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WD My Cloud Home review: A handy personal cloud solution
WD My Cloud Home is your personal cloud solution.
Nowadays people have been skeptic about using the cloud ever since the vulnerabilities to such services have been exposed. Your data can be hacked, or your accounts might be deleted, there are a lot of setbacks that refrain a person from totally relying on the cloud. The ideal solution would something that allows you to backup your data providing tools for access and sharing at the same time, making a personal cloud that only you can control. Well, the WD My Cloud Home is everything aforementioned.
The WD My Cloud Home is an external hard drive that doubles as a personal cloud server for user's files. You can directly plug the device into the router and once it's connected, you can access all the backed up data from around the world. But do you really need a personal cloud system? Let's find out in our review.
- Storage: 3TB
- Interfaces: Gigabit Ethernet, Power Supply (DC in), USB 3.0 port?Height: 6.91 in (175.5 mm)
- Depth: 5.51 (140 mm)
- Width: 2.09 (53 mm)
- Weight: 1.03 KG
- System Requirements: Windows 10, 8.1 or 7 (64-bit only), Mac OS X Sierra, El Capitan or Yosemite, For mobile: iOS 9+ and Android 4.4+
- Warranty: 2 years worldwide
Pricing (Single Drive)
- 3TB: Rs 13,200
- 6TB: Rs 20,000
- 8TB: Rs 25,000
The My Cloud Home comes with a stylish design and complements your workstation. Carrying an elegant look, it is enclosed in a plastic tube with a vented top and bottom for air ventilation. It borrows the textured silver design from WD's My Passport range of portable hard drives. But it lacks a physical on/off button, which is only available in the bigger sized My Cloud Home Duo. Also, the smaller variant doesn't allow access to the hardware, so it will be hard to swap any malfunctioning drives inside. Not the same case with the Duo model.
On the front side, there's an LED light that indicates whether or not the device is connected. On the backside, you'll find the power input, a USB 3.0 port, and the ethernet output. Honestly, the company could've added more functionality here as the USB 3.0 port feels dated compared to the latest trends.
Setting up the My Cloud Home is a cake walk. First, you have to plug the device into a router using the ethernet cable, and it's ready to be fired up. Once you are done with the connections, you can setup the device through your computer by going to mycloud.com/hello and creating an account. It will ask for the unique code provided with the box and offer you to download the desktop app, and instructions on how to download the mobile app.
After the setup, you will be able to use the My Cloud Home as just another drive that can be accessed from the computer, simply dragging and dropping the content - the difference being you don't have to be around to access the content, assuming that you leave the device connected to the internet all the time.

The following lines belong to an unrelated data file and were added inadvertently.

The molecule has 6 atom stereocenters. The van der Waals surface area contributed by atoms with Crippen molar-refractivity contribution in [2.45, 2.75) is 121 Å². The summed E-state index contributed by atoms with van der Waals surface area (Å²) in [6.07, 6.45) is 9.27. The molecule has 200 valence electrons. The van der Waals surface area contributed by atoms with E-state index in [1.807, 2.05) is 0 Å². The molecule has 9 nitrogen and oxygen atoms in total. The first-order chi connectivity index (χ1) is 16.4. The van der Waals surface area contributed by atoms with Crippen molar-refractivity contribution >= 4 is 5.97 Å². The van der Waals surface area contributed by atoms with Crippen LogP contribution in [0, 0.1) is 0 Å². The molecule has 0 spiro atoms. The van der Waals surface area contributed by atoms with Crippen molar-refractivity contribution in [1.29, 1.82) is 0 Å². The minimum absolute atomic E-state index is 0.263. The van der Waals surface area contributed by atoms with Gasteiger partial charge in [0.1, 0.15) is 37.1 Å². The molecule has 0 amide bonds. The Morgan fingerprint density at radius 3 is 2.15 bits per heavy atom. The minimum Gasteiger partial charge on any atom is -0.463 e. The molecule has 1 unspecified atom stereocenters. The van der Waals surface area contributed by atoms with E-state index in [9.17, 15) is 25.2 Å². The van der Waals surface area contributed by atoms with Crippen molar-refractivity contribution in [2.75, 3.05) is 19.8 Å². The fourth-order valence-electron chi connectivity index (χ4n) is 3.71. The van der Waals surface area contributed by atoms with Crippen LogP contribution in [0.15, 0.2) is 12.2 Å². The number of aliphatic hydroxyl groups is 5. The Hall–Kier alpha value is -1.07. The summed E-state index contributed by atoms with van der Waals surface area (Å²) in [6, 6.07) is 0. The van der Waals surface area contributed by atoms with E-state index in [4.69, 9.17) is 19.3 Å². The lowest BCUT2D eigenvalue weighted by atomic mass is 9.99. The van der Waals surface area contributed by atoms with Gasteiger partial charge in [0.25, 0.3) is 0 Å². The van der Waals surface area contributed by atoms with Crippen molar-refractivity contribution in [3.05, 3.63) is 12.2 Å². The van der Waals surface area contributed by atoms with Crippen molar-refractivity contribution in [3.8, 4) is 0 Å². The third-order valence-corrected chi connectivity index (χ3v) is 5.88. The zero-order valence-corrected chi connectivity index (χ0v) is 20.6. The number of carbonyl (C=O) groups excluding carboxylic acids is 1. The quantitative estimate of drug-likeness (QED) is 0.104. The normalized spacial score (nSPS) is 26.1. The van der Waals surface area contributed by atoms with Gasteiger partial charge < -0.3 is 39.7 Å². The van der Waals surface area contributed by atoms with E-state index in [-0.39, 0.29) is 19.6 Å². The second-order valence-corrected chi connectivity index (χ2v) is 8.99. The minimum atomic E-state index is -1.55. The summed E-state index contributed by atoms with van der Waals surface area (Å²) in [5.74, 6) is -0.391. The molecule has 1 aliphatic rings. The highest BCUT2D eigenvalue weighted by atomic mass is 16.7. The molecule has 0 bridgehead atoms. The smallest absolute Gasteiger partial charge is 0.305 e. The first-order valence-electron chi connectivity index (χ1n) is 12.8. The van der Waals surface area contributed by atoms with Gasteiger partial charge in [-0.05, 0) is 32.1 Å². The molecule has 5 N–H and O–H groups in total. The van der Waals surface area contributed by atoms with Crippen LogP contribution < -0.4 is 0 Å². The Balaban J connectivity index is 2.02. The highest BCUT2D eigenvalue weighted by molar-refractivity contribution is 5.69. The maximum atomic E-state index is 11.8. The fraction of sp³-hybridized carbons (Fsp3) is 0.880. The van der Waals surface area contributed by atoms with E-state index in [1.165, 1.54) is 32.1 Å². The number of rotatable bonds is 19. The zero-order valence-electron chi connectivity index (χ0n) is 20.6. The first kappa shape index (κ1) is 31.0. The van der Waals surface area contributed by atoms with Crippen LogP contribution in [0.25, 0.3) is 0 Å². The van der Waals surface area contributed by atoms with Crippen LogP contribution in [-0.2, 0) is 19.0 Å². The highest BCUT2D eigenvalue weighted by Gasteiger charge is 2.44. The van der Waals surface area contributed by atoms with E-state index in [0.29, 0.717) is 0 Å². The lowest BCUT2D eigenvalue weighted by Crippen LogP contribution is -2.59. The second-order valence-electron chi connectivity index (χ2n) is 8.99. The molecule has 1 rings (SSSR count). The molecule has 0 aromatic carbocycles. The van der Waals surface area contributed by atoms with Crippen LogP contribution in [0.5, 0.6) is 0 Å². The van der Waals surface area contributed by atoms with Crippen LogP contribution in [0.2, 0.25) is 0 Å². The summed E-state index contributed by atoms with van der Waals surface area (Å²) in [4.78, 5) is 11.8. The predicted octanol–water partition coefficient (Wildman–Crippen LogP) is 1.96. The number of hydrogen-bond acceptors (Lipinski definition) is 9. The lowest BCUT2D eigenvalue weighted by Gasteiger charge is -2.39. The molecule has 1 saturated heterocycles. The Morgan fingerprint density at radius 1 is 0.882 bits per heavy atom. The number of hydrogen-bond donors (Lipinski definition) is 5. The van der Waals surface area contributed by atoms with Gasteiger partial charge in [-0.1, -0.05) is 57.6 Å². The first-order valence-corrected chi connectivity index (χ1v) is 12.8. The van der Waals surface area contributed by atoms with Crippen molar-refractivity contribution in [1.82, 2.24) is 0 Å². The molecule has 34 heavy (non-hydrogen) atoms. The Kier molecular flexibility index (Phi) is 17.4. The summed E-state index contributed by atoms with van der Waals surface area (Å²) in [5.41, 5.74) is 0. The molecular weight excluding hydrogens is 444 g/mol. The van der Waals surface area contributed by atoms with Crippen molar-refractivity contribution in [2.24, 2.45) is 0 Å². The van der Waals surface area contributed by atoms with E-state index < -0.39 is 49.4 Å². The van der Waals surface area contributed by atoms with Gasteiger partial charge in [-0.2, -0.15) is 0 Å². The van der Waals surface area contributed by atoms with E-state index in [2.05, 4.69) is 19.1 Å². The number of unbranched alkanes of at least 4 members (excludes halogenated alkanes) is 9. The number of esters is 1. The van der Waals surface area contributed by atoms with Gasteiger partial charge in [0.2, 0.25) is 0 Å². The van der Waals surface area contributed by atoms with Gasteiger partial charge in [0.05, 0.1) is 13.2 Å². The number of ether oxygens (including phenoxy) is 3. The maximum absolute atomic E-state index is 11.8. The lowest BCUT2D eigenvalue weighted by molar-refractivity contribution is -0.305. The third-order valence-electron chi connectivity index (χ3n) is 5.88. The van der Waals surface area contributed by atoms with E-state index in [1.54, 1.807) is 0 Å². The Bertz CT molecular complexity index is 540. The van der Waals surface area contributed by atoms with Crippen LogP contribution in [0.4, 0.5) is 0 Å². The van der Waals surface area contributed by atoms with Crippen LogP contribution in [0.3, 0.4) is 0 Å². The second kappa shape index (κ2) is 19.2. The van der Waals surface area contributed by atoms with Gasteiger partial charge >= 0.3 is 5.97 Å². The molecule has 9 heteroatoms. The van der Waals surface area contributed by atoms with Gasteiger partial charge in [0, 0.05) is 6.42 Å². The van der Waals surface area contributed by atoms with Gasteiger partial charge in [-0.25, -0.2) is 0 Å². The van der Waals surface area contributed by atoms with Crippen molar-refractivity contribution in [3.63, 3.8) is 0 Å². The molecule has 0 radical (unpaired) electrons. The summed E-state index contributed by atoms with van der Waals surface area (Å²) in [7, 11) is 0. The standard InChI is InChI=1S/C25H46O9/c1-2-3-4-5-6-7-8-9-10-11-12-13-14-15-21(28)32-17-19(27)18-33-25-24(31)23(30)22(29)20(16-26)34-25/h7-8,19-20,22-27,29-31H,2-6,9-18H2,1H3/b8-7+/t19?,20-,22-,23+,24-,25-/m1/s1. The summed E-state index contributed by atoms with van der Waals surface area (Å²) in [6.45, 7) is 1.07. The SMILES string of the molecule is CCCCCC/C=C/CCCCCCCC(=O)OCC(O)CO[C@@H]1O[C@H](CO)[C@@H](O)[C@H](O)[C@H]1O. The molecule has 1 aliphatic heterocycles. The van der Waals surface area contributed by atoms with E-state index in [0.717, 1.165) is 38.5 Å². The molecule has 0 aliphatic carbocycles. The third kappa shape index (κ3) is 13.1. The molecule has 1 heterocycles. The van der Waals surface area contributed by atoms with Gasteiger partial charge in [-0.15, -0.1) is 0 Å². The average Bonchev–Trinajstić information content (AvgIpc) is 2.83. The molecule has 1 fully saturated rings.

Additionally, you can access the device using respective apps available. The desktop app allows you to browse through the content the same way you access them via computer. The phone app, in turn, provides you a more mobile experience and it automatically backs up your phone to keep your phone data safe. The device also allows you to backup external hard drives and USB drives using the app. For those wondering, there's no option of copying data back to the external drive or the flash drive, at least no directly or automatically.
Judging by the high-end specifications, one would expect a snappy transfer rate from the My Cloud Home. Well, to burst your bubble, the transfer rates on the device are painfully slow. Normal read speeds range between 50-60MB per second over a gigabit link, but the write speed offered is only something around 20-30MB per second, which is bit disappointing. We also noticed that the speed gets reduced to as low as 4-5MB per second when you transfer a small file. Well, not the same case with big files.
Overall the performance is really smooth, and we didn't notice any major issue during our time with the device. Although, we did notice some lag while using the mobile app. Setting up the device with Google Drive or Dropbox is pretty simple, however, connecting the device to your Instagram or Facebook library is more complex.
Should you buy?
Honestly, the My Cloud Home is a top-of-the-line product, but as they say "applause doesn't come without caveats," it has few issues on the software front. Although the device is compelling, there is still room for improvement. It is dead-simple, which is one of its selling points.
If you are someone who's looking for something more than what the device is offering, you should consider buying the higher-end WD My Cloud devices or opt for QNAP or Synology.